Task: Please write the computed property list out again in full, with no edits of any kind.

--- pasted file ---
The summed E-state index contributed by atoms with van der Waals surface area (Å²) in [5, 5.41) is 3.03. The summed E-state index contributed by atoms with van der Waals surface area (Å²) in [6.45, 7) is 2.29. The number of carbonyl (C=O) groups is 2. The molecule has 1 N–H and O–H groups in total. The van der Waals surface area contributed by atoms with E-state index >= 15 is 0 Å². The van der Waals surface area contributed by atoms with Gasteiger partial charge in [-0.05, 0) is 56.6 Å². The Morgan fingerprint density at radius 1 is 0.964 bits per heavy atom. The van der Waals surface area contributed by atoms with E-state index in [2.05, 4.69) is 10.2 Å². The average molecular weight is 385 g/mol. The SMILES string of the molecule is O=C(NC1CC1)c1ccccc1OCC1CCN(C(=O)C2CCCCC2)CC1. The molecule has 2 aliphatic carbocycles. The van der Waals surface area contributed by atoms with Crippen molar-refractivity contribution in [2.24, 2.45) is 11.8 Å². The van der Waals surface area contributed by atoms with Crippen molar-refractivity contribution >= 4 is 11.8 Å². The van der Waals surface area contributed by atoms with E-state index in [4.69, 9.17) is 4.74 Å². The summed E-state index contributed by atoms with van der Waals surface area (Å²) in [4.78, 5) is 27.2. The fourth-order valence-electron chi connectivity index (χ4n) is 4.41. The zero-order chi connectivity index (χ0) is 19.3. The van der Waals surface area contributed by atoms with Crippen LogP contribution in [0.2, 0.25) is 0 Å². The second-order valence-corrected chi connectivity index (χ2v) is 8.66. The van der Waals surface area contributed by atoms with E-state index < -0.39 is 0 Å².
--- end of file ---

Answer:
The summed E-state index contributed by atoms with van der Waals surface area (Å²) in [5, 5.41) is 3.03. The summed E-state index contributed by atoms with van der Waals surface area (Å²) in [6.45, 7) is 2.29. The number of carbonyl (C=O) groups is 2. The molecule has 1 N–H and O–H groups in total. The van der Waals surface area contributed by atoms with E-state index >= 15 is 0 Å². The van der Waals surface area contributed by atoms with Gasteiger partial charge in [-0.05, 0) is 56.6 Å². The Morgan fingerprint density at radius 1 is 0.964 bits per heavy atom. The van der Waals surface area contributed by atoms with E-state index in [2.05, 4.69) is 10.2 Å². The average molecular weight is 385 g/mol. The SMILES string of the molecule is O=C(NC1CC1)c1ccccc1OCC1CCN(C(=O)C2CCCCC2)CC1. The molecule has 2 aliphatic carbocycles. The van der Waals surface area contributed by atoms with Crippen molar-refractivity contribution in [2.24, 2.45) is 11.8 Å². The van der Waals surface area contributed by atoms with Crippen molar-refractivity contribution >= 4 is 11.8 Å². The van der Waals surface area contributed by atoms with E-state index in [4.69, 9.17) is 4.74 Å². The summed E-state index contributed by atoms with van der Waals surface area (Å²) in [4.78, 5) is 27.2. The fourth-order valence-electron chi connectivity index (χ4n) is 4.41. The zero-order chi connectivity index (χ0) is 19.3. The van der Waals surface area contributed by atoms with Crippen LogP contribution in [0.2, 0.25) is 0 Å². The second-order valence-corrected chi connectivity index (χ2v) is 8.66. The van der Waals surface area contributed by atoms with E-state index < -0.39 is 0 Å².